Urena is the new hotness, popping up on the Top 10 of both John Sickels and Baseball Prospectus’ list. Look, I like the kid a lot. I’m pretty sure I wrote the first really positive report on him this year too. I think he has bat-to-ball ability from both sides, and potentially average game power (~15 home runs). He’s a better athlete than he looks, and while he won’t win a gold glove, he can play third for me. But it’s just not an impact profile right now, and the jump to full-season ball is an underrated hurdle. I want to see him in Savannah before I pull the trigger on him as a top-ten prospect in a pretty strong system.

A lot of the above applies to Becerra as well.

13. Cesar Puello

As of press time, batting .356/.388/.622 in the Dominican Winter League. Will accrue major league service time somewhere and still only 23.

12. Dominic Smith

11. Gavin Cecchini

I have said some less-than-flattering things about these two over the years. Cecchini assuaged some of my concerns this year. Smith did not. Plenty of development time left for both, and they could certainly move up future editions of this list. I will say that having two top-half-of-the-first-round picks this low on your team list this quickly after being drafted is generally not the best sign. I don’t see the same ceiling here that I do with the top ten guys, and the risk here is still very high.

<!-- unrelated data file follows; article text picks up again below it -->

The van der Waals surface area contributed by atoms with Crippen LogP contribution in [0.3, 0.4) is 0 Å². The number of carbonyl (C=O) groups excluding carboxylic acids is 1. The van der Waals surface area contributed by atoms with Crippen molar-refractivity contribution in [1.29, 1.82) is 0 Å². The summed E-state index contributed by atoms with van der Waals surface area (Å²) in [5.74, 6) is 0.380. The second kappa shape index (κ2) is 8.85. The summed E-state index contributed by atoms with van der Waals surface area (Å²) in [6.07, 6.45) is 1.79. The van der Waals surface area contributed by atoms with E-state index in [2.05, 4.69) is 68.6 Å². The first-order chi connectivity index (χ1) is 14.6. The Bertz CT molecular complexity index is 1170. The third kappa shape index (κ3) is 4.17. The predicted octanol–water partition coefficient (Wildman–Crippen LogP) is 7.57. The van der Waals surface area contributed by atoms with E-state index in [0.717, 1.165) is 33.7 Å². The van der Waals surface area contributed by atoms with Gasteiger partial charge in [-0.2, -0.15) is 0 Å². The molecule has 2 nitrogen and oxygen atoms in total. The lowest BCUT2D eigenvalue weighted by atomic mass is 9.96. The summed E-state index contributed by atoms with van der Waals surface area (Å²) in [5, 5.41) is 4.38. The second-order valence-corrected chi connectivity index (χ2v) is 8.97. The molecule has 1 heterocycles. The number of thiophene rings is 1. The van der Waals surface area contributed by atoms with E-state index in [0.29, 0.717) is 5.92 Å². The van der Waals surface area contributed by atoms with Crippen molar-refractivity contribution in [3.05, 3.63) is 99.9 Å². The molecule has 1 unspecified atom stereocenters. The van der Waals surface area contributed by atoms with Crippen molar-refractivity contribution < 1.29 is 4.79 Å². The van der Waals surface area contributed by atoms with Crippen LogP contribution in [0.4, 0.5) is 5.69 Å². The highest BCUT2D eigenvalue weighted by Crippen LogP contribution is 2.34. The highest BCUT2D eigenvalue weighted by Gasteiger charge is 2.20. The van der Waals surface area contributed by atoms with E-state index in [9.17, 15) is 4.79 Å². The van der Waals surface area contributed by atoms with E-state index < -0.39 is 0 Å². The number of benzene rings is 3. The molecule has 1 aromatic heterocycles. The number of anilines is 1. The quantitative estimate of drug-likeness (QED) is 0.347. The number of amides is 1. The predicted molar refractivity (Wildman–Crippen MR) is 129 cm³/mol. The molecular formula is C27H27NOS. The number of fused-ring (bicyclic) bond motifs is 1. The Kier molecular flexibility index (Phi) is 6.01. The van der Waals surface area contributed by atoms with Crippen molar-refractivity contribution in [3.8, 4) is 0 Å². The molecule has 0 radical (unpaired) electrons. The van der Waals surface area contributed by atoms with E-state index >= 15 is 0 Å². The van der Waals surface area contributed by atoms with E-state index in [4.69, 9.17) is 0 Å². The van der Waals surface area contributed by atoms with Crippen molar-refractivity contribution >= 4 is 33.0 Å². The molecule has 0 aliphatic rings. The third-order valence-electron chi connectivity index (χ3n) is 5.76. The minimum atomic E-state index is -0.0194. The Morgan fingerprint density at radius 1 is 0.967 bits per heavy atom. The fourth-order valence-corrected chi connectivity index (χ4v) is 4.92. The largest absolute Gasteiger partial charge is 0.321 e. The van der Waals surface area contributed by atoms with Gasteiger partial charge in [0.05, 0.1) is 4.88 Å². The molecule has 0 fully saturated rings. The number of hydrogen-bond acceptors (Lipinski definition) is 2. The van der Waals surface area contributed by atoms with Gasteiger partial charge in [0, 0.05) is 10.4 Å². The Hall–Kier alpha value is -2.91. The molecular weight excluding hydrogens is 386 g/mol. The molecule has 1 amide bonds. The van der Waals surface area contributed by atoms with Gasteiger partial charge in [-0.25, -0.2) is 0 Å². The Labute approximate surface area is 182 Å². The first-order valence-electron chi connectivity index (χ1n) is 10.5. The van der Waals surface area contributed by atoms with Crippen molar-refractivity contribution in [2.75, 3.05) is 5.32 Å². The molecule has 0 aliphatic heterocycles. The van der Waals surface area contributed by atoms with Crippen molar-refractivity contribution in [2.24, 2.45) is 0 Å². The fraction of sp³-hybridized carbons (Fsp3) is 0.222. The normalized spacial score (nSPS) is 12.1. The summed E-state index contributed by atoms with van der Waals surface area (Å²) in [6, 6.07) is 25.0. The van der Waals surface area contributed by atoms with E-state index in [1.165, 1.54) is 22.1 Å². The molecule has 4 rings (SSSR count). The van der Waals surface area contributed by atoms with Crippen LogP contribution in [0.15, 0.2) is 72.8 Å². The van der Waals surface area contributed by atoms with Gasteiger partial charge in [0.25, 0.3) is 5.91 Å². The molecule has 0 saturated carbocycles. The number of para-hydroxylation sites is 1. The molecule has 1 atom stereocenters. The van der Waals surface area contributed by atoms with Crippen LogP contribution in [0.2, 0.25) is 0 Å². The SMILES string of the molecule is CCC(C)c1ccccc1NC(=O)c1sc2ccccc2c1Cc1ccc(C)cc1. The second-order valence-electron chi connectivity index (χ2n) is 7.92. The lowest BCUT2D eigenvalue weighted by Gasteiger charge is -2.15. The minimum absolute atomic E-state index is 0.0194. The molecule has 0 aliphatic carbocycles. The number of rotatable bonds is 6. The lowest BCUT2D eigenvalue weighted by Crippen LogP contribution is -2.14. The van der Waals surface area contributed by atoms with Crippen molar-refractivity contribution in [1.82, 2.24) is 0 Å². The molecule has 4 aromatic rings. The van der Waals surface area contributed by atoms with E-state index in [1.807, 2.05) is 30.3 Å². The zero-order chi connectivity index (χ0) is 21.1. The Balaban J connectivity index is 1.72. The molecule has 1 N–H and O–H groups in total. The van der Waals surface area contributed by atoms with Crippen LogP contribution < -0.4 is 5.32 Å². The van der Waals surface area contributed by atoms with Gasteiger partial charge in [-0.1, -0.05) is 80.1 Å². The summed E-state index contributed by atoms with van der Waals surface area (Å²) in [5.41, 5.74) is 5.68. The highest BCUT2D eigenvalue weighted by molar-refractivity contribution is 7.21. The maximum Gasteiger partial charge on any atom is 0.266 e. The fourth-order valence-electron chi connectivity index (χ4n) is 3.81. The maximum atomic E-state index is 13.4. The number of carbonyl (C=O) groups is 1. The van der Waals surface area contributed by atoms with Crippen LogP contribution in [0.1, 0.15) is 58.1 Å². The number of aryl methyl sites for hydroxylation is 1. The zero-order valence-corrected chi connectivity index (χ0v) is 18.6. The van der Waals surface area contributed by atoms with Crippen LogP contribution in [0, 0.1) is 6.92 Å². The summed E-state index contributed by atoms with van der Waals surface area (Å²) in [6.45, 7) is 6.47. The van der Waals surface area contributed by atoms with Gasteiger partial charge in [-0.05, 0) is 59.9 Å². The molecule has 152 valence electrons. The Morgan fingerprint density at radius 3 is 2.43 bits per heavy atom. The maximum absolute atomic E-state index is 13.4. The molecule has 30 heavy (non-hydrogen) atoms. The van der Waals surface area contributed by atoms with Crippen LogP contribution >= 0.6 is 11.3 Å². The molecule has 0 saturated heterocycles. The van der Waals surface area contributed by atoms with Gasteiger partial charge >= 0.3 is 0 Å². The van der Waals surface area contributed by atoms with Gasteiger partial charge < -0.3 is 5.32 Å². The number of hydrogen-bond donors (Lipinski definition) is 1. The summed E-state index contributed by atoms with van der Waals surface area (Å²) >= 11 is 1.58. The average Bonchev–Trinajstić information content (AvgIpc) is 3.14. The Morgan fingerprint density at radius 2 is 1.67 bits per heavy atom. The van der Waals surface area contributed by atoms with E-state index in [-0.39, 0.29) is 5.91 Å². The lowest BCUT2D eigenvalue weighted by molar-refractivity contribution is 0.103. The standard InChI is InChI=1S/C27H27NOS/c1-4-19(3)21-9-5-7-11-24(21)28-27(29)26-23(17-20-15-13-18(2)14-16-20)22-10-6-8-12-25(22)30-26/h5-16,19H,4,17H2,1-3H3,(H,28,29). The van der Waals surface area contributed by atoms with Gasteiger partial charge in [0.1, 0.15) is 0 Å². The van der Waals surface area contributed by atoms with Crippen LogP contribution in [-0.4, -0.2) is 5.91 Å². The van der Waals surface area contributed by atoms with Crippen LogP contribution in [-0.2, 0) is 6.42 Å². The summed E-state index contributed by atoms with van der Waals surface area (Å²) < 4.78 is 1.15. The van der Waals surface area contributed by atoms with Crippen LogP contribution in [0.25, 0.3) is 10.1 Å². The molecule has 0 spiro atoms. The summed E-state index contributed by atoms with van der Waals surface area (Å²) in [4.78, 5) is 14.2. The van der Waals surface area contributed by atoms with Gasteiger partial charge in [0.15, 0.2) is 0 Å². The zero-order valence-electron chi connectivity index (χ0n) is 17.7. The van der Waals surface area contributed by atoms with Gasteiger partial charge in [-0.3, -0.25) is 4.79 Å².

10. Amed Rosario

I don’t think he’ll be #1 on the 2016 list. I could really see him struggling in Savannah in fact. More tools to dream on than Smith and Cecchini, but 10-12 is a pretty tight grouping for me

9. Gabriel Ynoa

“Come on Jeffrey, you are only doing this because you saw that Ynoa was starting to develop the Warthen slider and you don’t want to come in to low on him like you did with deGrom.”

Well, if I’d seen him live this year (stupid rain), I’d probably push him higher, but without really seeing how good the slider has gotten, he basically holds steady for me. People will point to how hard he got hit in Binghamton, but he is not a traditional command and control guy that gets beat around in Double-A. It’s a 55 fastball with sink and run that can make it play up to plus, and a major-league-ready change-up which projects as solid-average. If the slider even gets to fringe-average (it flashed better than that) and he learns to command it a bit better, yeah, that is pretty close to the deGrom starter kit. I’ve comped him to Montero before, and that is certainly another possible outcome. Still, I would not be shocked if Ynoa’s slider takes a jump next year with more reps, and in the end your guys are your guys.

8. Michael Conforto

Talk to me again next Summer.

7. Marcos Molina

Going to bet on the stuff, but there is a lot of Mejia here for both good and ill.

6. Rafael Montero

5. Kevin Plawecki

4. Dilson Herrera

3. Brandon Nimmo

I wrote earlier this offseason that this was my hardest ranking decision. There just isn’t much to separate Nimmo and Herrera. They are both OFP-60-likely-50 types with enough present-day skills that you can feel confident they will contribute to a major league team in some capacity even if one or both fall short of that mark.

2. Steven Matz

1. Noah Syndergaard

I fall in line with the industry consensus here, but would not be shocked if Matz ends up having the better major league career.